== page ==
History, mystery, head and heart. That's a good shorthand
description of this year's majors.
At the Masters in April, Tiger Woods rewrote records and
rearranged the social landscape. He had the deep thinkers
dipping their quills in Rae's Creek, trying to write lines
linking his birdies at Amen Corner to the more lasting
accomplishments of Jackie Robinson, Malcolm X and Martin Luther
The U.S. Open, won by Ernie Els in June, raised issues more
puzzling, if less profound. In the weeks before his triumph at
Congressional, Els had missed several cuts and finished no
better than in a tie for ninth at Greensboro. After the Open he
would win the following tournament, the Buick Classic, and
finish no worse than 10th in his next three starts. Neither Els
nor anyone else can explain these streaks. Mystery.
Then we have the British Open, won in July at Royal Troon by
Justin Leonard. Most analysts agree that the young Texan won by
keeping his head while Jesper Parnevik was losing his.
Finally, there's our affair of the heart, last week's
rainbow-graced finish at Winged Foot. When the son of a teaching
pro honors his departed father by winning the only major hosted
by America's club pros--hey, a few tears are bound to fall.
At first glance it seems difficult to make a shamrock of these
four green leaves. The victories of Woods, Els and Leonard--all
bachelors in their 20s--signaled a youthful assault on golf's
gray countenance. Davis Love III, on the other hand, is a
33-year-old father of two who has played in more than 300 Tour
events. Other attempts to make a foursome of the four fall
equally short: Love, Leonard and Els are impassive types, while
Woods emotes like a Barrymore. Swing signatures? Leonard's
follow-through sends the club head toward the third base dugout,
while Els's club winds up dangling like a back scratcher over
his shoulder. Their games may be on the same lofty plane, but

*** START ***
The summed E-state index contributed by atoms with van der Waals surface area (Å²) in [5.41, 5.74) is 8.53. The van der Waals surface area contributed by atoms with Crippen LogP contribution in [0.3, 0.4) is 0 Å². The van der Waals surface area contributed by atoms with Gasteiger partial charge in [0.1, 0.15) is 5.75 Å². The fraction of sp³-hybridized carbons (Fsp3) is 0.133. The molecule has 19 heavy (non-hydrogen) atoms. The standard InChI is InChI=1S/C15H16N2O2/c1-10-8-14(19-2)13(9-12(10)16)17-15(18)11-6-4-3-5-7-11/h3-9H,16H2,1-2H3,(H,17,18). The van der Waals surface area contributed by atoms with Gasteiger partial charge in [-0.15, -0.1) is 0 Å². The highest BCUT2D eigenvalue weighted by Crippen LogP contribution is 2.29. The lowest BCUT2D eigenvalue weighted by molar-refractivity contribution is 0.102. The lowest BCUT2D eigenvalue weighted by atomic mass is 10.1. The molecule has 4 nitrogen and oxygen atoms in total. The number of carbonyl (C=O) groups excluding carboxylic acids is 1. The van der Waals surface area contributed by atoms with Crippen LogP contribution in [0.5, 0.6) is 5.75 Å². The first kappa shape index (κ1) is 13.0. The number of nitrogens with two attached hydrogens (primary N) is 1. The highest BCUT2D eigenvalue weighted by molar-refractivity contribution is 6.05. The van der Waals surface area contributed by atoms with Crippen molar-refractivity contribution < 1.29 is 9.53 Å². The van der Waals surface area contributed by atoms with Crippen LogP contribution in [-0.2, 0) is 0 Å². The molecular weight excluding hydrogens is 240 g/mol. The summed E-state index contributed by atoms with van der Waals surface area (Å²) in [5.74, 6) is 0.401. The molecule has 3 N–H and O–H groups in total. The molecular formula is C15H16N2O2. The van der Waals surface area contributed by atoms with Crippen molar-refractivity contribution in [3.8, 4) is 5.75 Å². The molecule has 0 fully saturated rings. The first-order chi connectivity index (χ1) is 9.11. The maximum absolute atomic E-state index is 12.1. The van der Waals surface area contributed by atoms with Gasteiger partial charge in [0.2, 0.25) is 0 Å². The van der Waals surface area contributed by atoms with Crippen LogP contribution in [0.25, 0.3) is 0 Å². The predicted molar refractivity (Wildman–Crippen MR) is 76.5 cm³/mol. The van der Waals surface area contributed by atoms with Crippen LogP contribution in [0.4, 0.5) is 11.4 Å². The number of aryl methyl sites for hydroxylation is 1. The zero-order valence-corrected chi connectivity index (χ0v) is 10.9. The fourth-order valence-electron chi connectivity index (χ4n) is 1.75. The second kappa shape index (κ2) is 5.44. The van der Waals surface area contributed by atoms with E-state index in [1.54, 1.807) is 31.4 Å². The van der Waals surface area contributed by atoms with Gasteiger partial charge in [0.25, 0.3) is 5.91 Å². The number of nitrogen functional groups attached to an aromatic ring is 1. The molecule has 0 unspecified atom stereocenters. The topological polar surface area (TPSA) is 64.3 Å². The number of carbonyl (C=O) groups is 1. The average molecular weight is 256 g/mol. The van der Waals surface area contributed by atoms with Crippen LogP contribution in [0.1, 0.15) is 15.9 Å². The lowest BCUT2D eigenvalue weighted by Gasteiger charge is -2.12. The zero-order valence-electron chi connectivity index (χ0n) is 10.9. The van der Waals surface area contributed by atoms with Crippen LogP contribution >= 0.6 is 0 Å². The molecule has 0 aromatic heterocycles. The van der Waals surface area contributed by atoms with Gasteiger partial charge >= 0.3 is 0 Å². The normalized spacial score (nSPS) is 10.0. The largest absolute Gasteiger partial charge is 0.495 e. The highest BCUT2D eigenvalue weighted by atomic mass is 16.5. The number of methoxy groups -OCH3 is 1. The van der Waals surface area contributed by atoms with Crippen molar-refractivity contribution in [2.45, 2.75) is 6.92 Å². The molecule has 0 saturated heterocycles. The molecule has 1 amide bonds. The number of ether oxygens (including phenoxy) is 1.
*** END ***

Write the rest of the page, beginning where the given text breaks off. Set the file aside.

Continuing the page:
their swings are not.
The picture gets sharper, though, if we give Love his due. His
11-under-par performance at rough-choked Winged Foot is at least
the equal of Woods's 18-under romp over the shorter and
wide-open Augusta National. Furthermore, Love's record in the
'97 majors was the best of the four, his worst finish being a
tie for 16th at Congressional. He just needed a major win to be
recognized as a major talent.
Maybe it's folly to search for meaning in tournament results. If
Tom Lehman had not snagged the toe of his seven-iron on the 71st
hole at Congressional, we would be connecting different dots to
complete our picture of the '97 majors. If Leonard, instead
of Love, had shot 66 on Sunday, we might be arguing that the
Texan, not Tiger Woods, deserves to be player of the year.
Instead, we have Love's victory and a few meager conclusions to
hold us until the Ryder Cup in late September.
Woods is still the big story of '97. Mental errors and putting
lapses undid him at Congressional, Troon and Winged Foot, but
his worst finish in a major was 29th in the PGA. A week shy of
the first anniversary of his pro debut, Woods has won six Tour
events, finished first in the Ryder Cup points race and achieved
the top spot in the World Ranking. He has yet to miss a cut.
"The best player never to have won a major" eventually wins a
major. It can take 12 years (Love, Paul Azinger and Fred
Couples), 13 years (Corey Pavin) or 20 years (Tom Kite), but the
big prize finally falls in the basket. Phil Mickelson and Colin
Montgomerie will someday silence their critics.
Greg Norman is still playing the '96 Masters in his head. The
Shark struggled in the majors, missing the cut at the Masters
and the U.S. Open and finishing 36th at Troon and 13th at Winged
Foot. When an errant shot by Paul Stankowski landed a few feet
from Norman on the 17th tee last Saturday, Norman glared at the
ball as if it had intentionally broken his concentration. Soon
he'll be talking to trash cans.
These insights come in little parcels instead of one big
package, but that should not surprise us. History is mystery
when it's written with the head instead of the heart. Even with
Love's against-the-grain triumph thrown in, the majors of 1997
provided the clearest indication since 1975 of where golf is
headed. That year Jack Nicklaus won the Masters and the PGA and
Tom Watson won the British Open. If Love proves to be not the
least of our four recent champions but merely the slowest to
find himself--in the tradition of Ben Hogan and Arnold Palmer,
who didn't dominate until they were in their 30s--then we may
remember '97 as the year the game renewed itself as never